Breaking the Alabaster Jar

China, 2014

by Melissa (Mei An) Reed

For all the street dancers who move between Swing, Folk, Jazz and the Cowboy song,
“It’s been a long hard ride home.”

Unhelmeted electric-motor bikers swarm

Nanjing streets, bike paths, sidewalks, swoop

soundlessly from behind pedestrians, graze

human calves with passing shoe leather racing

relentlessly to work. Their mission? Forced

to workplaces on time or lose their jobs (despite

unmanaged high volume traffic) they freely choose

to support clean air. Only wei guo ren * need remember:

pedestrians sharing that mission lack right of way.

Safe awhile inside the stationary shop, you view

the frenzy of fast development storming by, destroying

the lives of people it aims to serve,

view the unfolding drama as Eros and

Thanatos write it, as Chinese view it —

the past always before them, a rewinding film.

You count the mounted Venuses whose broad-brimmed

hats challenge the promised, never delivered

safety, their colorful silk scarves floating

behind them where their futures wait in blind spots,

where Isadora Duncan’s death by hanging

replays as you imagine another scarf

catching in a turning wheel. Chinese art,

once shaping subjects to make beautiful

the space around them, holds no value now,

yet you must admit these Venuses have not lost

their power to touch and transport. Inside

their world of bright Suminagashi inks

that marble and mingle with dark traffic,

you sense beauty, truth and passion coalesce — except

there is no uncertainty, mystery, doubt.

Nearly trampled under foot by others going green,

all to board the bus on Saturdays, wei guo ren ask,

Is forging ahead only what matters?

You disembark the exit door where

a mother and child force entry, pushing

you from steps into boulevard shrubbery.

Recovering from the ground up, you notice

how robot-like Nationals are, remarked

only for hard work and efficiency,

you observe their lost body-awareness, lost

intrinsic self-worth (that kind never having

been recognized) you feel their brazen courage.

Courage sans care rams grocery carts into waiting

wei guo ren — steals sans reproach their checkout

line places. Whilst Nationals count coups, you caress

your bruised thigh and read on the exit wall,

“Keep calm and carry on,” the British mantra now

The People’s.

Forbidden expressed pain or compassion’s anger,

you regard the irony of government goals:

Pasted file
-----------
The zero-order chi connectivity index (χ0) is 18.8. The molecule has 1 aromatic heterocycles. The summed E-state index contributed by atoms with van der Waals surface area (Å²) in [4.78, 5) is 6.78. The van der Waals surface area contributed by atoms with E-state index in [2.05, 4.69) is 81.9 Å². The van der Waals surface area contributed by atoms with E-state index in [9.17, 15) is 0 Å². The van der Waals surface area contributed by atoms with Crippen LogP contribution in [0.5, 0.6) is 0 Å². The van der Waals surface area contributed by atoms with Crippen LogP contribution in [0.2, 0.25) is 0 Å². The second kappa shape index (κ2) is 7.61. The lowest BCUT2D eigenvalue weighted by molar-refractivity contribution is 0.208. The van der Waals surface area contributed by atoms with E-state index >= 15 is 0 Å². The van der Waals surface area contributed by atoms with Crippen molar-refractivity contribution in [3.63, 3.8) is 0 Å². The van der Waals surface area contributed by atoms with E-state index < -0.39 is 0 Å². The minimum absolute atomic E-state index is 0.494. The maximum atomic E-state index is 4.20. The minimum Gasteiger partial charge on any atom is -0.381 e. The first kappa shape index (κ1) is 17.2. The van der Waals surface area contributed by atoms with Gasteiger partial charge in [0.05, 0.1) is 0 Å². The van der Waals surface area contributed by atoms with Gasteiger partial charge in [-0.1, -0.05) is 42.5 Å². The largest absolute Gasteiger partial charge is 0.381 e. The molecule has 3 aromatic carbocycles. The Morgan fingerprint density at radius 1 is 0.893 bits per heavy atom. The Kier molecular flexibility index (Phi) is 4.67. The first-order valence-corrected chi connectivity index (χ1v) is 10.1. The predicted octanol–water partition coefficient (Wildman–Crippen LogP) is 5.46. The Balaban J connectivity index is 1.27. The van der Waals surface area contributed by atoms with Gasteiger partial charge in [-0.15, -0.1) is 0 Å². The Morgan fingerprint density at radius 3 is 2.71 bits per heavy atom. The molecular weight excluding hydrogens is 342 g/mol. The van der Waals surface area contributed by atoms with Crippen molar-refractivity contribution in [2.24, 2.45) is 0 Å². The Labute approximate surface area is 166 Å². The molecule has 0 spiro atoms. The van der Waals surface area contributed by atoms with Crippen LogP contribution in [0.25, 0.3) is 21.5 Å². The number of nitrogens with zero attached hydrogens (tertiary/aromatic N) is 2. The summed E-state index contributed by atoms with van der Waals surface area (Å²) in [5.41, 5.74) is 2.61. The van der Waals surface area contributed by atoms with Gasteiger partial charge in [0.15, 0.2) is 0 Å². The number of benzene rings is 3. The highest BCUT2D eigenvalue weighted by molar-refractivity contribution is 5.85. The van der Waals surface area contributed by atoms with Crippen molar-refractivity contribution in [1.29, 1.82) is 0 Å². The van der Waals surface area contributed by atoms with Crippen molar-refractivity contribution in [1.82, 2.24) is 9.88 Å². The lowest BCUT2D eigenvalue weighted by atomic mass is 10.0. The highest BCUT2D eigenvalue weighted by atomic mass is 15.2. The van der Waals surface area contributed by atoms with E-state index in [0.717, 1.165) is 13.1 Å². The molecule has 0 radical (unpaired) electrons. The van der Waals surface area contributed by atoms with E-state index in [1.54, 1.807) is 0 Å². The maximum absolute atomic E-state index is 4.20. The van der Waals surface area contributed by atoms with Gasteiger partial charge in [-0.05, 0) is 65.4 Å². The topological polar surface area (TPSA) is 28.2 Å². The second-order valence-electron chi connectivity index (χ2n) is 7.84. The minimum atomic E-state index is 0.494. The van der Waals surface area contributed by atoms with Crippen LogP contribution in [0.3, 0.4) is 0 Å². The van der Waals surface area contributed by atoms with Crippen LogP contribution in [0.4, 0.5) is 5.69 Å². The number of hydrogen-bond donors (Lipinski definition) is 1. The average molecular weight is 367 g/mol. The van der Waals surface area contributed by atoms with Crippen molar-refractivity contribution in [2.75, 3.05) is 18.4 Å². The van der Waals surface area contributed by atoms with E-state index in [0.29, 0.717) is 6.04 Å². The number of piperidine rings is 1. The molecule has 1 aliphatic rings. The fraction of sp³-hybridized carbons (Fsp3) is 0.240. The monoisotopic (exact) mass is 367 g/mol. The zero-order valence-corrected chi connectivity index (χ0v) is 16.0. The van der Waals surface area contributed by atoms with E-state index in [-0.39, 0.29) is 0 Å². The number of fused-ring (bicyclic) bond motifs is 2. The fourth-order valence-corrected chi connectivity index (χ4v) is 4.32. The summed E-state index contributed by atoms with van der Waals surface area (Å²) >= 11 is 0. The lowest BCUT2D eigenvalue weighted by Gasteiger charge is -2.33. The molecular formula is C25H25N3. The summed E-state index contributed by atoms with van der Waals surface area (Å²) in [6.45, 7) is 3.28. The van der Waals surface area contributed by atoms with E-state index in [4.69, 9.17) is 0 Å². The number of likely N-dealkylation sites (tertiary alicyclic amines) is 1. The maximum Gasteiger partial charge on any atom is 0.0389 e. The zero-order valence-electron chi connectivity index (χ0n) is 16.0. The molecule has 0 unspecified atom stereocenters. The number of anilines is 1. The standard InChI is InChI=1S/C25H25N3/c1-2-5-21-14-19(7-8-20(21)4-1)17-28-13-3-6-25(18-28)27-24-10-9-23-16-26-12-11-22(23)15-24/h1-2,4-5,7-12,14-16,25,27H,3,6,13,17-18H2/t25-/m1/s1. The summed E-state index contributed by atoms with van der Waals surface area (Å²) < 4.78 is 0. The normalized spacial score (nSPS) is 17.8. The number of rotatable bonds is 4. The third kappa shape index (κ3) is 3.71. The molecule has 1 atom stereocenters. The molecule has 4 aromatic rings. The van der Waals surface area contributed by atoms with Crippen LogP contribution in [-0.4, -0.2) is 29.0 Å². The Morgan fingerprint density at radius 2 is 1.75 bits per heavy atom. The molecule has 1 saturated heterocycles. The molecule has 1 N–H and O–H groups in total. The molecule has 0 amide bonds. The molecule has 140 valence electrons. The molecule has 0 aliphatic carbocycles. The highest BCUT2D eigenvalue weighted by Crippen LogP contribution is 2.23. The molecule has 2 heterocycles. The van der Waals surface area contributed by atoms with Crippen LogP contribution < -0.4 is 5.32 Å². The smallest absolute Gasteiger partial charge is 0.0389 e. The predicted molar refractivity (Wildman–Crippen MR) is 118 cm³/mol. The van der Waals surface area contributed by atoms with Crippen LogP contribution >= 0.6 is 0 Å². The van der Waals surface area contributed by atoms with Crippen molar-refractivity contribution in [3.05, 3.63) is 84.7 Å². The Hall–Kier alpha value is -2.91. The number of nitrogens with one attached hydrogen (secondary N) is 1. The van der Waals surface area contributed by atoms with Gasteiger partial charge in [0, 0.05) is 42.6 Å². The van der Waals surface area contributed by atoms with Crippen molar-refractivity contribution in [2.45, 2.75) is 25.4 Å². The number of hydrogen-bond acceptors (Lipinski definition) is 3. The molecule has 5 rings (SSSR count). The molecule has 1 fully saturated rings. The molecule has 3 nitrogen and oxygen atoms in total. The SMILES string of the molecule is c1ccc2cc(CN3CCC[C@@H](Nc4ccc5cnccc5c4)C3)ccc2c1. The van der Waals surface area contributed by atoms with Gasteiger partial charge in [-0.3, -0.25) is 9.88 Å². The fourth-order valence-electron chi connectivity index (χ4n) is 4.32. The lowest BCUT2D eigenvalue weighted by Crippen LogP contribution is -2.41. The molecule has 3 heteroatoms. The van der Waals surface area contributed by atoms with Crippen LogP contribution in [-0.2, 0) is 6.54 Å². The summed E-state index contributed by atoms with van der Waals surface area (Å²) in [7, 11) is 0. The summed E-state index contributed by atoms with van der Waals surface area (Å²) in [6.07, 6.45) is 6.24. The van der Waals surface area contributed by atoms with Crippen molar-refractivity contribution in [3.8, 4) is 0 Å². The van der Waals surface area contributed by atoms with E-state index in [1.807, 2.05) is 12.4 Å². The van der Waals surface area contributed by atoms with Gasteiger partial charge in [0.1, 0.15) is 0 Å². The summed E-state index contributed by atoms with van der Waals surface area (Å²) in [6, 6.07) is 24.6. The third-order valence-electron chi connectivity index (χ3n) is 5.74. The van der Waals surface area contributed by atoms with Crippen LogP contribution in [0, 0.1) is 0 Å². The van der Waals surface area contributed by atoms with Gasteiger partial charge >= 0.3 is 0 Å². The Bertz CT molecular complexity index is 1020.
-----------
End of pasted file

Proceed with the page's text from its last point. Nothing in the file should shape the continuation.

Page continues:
“Safety and Efficiency” under the charcoal haze

hazardously painting the sun silver,

numbing wounds of family and community bonds

first disrupted by Mao’s informing regime.

You understand why people continue

to lie, continue to believe that their lies protect

them, continue to disrupt social bonds:

When fast is the way, nothing new can be learned.

Broken hearts and obstructed lungs lose biophilia.

Lost vigor, mindfulness and ennui turn

into a second mantra, Mei ban fa —

Nothing to be done. ** From whom has contempt

for vulnerability been learned?

Kwan Yin devotees had protected and nurtured

crickets, praying mantis, grasshoppers, ladybugs —

all tiniest members of the life force.

She walks toward you in afternoon sun,

the strange cyan sky accents

her incarnadine face.

From the wood pole across her shoulders hang

two baskets brimming

white, black and golden feathered chickens.

You read and share her hidden pain,

read in her eyes the sacrificial task,

read each bird’s incommensurable value,

how for them she had lavished —

still lavishes

her devotion, each feather a divine poem

bearing on the Breath of Life

the intricate, inextricable love

of Creator for Creature.

A smile unbidden rises from you,


just for her,

her black and rosy beauty, the light shining

from her as she walks, fascinating, transforming

the space around her.

Surprised, she feels your understanding, your awe, and accepts

and returns the smile that bonds you,

both of you become two feathers liberated

by an infinitely gentle, still good Hand writing

a new heaven

and a new earth. ***

* Wei guo ren is Chinese for ‘foreigner’.
** The same refrain that Samuel Beckett satirizes bitterly in his tragic-comedy, Waiting for Godot.
*** Reference to Revelations 21:1: Then I saw a new heaven and a new earth,/ for the first heaven and the first earth had passed away.

Journal, Volume 3 Issue 4